The Kristen Bell-starrer is a lot like Buffy, without any brooding vampire love interests. Yet, very few high schoolers are as witty, intelligent, and determined as the wonderful Veronica Mars.
Photo: Fox-TV/REX/Shutterstock.
Glee

Ryan Murphy’s FOX musical actually showed what a real high school looks like. There are differently-abled students, and gay students, and mean girls, and more than one person of color.

Of course, there’s a dash of TV magic in Glee since no teenager on earth sings that well a capella.
Skins (The British One, Of Course)

Skins gave viewers an unfiltered, unafraid look at precisely what it means to be a young person. But, the British important did still tend to be so extreme and so dramatic at all times, it rarely looked like the life of average, every-day teen.
American Vandal

What makes the sleeper Netflix favorite so great is how seriously it takes its wild conceit — Who drew the dicks?! — so, it makes sense American Vandal feels so realistic. The teens actually seems like teens, since most of the cast is 25-and-under, which helps the entire high school true crime mystery feel genuine.

And, high schools the world over all have their own Dylan Maxwell (Jimmy Tatro). Although, we doubt many bastions of education have to deal with the massive defacement of propertu via phallic graffiti, ball hairs and all.
Photo: Courtesy of MTV.
Awkward.

Awkward is so realistically awkward I can only watch it in 5-minute chunks. With my hands over my eyes.
Everything Sucks!

This new Netflix high school comedy definitely cribs some of its style from the icon of teen shows that is Freaks And Geek (more on this one soon). The stars of Everything actually look like they should be allowed in a high school, which makes sense since most of the cast is still to young to legally drive.

On top of the visual accuracy of Everything's Boring High School, the storyline will look familiar to anyone who has ever stumbled through adolescence. All the hopeful first crushes, painful first loves, and general embarrassment is here, and then some.
Photo: Courtesy of Netflix.
13 Reasons Why

Many have recently criticized Netflix’s buzziest new show, saying it doesn’t accurately portray suicide, depression, or mental illness. While that may be true, some schools believe 13 Reasons Why is so true to life, they’re sending home letters about the series, which shows a graphic suicide.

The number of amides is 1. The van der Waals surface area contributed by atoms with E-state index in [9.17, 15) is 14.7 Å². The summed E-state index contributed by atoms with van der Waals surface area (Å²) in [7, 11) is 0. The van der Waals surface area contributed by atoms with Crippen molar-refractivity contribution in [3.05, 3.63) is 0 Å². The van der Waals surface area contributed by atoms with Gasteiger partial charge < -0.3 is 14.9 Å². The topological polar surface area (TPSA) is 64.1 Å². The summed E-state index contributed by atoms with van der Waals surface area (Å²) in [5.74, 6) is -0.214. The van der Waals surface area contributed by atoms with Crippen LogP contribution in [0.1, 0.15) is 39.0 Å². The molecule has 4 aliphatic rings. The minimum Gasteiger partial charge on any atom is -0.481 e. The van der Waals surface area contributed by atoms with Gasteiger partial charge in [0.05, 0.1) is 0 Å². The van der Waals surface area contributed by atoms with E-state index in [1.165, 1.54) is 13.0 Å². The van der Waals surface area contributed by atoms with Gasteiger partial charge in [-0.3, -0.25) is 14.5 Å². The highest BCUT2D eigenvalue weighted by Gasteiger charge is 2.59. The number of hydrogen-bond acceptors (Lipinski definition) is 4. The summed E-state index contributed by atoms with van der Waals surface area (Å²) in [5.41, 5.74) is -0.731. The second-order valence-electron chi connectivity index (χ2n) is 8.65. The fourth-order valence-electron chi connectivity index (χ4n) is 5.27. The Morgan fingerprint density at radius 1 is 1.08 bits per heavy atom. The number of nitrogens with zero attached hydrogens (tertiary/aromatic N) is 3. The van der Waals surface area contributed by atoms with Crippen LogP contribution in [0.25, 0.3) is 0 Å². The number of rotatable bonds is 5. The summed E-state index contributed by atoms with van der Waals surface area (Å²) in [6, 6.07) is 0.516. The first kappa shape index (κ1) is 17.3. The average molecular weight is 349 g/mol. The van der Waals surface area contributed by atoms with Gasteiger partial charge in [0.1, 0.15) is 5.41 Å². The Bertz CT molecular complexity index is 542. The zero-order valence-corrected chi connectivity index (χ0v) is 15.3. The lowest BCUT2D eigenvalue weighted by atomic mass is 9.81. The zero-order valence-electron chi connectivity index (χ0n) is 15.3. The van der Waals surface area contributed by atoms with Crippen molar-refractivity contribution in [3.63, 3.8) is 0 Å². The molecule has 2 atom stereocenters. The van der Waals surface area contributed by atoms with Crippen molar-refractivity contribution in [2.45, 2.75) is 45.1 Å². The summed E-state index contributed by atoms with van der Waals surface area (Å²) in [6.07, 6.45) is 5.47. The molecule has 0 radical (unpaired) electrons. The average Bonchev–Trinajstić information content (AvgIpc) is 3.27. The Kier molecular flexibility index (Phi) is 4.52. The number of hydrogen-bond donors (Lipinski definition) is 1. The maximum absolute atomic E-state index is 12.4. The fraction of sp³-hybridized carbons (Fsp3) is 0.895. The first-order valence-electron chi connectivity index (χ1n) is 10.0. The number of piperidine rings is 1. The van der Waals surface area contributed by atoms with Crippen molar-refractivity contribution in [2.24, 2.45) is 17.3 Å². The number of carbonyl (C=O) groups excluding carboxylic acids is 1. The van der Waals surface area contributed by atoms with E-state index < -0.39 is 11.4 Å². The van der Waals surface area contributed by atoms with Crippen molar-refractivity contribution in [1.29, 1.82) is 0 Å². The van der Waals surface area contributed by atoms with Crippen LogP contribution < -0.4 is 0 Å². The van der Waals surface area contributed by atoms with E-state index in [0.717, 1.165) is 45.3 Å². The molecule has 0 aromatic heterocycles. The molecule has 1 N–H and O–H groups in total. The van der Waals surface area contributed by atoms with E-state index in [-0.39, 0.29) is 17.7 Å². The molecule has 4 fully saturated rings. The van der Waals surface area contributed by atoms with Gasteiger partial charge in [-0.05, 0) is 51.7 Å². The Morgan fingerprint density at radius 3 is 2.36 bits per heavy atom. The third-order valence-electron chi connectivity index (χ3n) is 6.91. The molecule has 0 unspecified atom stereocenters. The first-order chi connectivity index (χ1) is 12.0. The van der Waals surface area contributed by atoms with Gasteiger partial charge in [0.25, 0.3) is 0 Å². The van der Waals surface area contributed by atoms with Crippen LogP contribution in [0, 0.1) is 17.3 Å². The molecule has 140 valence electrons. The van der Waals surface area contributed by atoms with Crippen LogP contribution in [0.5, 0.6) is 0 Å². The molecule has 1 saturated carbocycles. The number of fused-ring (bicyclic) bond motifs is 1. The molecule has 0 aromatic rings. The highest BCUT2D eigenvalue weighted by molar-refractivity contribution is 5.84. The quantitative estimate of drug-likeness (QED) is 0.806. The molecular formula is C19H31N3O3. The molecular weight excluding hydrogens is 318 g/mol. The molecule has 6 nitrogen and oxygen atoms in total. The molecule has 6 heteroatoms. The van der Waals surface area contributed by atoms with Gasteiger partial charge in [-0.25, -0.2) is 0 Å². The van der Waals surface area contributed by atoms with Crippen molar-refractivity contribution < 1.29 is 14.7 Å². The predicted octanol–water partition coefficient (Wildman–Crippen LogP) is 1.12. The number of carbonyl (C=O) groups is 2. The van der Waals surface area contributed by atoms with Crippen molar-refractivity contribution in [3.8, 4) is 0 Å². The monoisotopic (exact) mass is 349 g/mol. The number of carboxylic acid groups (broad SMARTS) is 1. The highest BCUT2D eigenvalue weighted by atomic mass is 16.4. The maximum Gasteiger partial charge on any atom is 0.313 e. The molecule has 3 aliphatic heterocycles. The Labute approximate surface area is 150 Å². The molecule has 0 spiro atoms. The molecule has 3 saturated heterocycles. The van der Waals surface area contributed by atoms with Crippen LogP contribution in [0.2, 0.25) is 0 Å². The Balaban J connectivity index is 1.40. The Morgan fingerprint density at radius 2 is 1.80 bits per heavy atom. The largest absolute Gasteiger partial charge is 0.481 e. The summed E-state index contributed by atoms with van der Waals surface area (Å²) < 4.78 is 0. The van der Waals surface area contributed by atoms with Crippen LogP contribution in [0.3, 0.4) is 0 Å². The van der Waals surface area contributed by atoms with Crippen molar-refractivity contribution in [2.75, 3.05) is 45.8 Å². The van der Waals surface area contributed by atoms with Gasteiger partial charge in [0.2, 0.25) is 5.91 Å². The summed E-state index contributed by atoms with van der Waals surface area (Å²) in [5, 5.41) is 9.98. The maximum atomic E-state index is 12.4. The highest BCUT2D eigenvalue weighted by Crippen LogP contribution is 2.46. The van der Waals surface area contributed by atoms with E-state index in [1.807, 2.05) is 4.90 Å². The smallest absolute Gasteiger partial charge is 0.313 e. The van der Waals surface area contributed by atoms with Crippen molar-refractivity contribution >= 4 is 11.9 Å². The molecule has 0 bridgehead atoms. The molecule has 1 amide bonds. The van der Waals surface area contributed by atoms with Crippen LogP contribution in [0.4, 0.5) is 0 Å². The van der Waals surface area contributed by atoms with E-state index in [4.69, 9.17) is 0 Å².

When 13 Reasons isn’t dealing with Hannah Baker’s decision to end her life, it unflinchingly displays the lives and problems of high school students. Also, thanks to great casting, almost everyone looks like an actual high schooler.
Grown-ish

Black-ish spinoff grown-ish is not afraid to go there. Despite the Freeform comedy’s family sitcom roots, the college show immediately delves into the realities of what it’s like to be a young person just starting college. Within the one-hour premiere alone, Zoey Johnson (Yara Shahidi) faces prescription pill abuse, true-to-life partying (it’s doesn't always look like a music video), and the general feeling of existential insecurity that comes with a big new, supposedly life-defining journey.

It’s no wonder Zoey is one of television’s most relatable teens.
Photo: Dreamworks/Apatow Prod/REX/Shutterstock.
Freaks And Geeks

Has any show ever gotten teens right more than Freaks And Geeks? The show is so realistic, that may explain why NBC only allowed it to run for one season.

Seventeen-year-old spoiler alert: The series ends with main character Lindsay (Linda Cardellini) hopping off a bus bound for a summer school program to follow the Grateful Dead with BFF Kim (Busy Philipps).

"I only found out later that when [then-president of NBC West Coast] Scott Sassa saw the cut of the finale and he saw them get in the van he realized we would never do the things that would make the show commercial," creator Judd Apatow told Vanity Fair.

But, of course Lindsay would do that. Of course.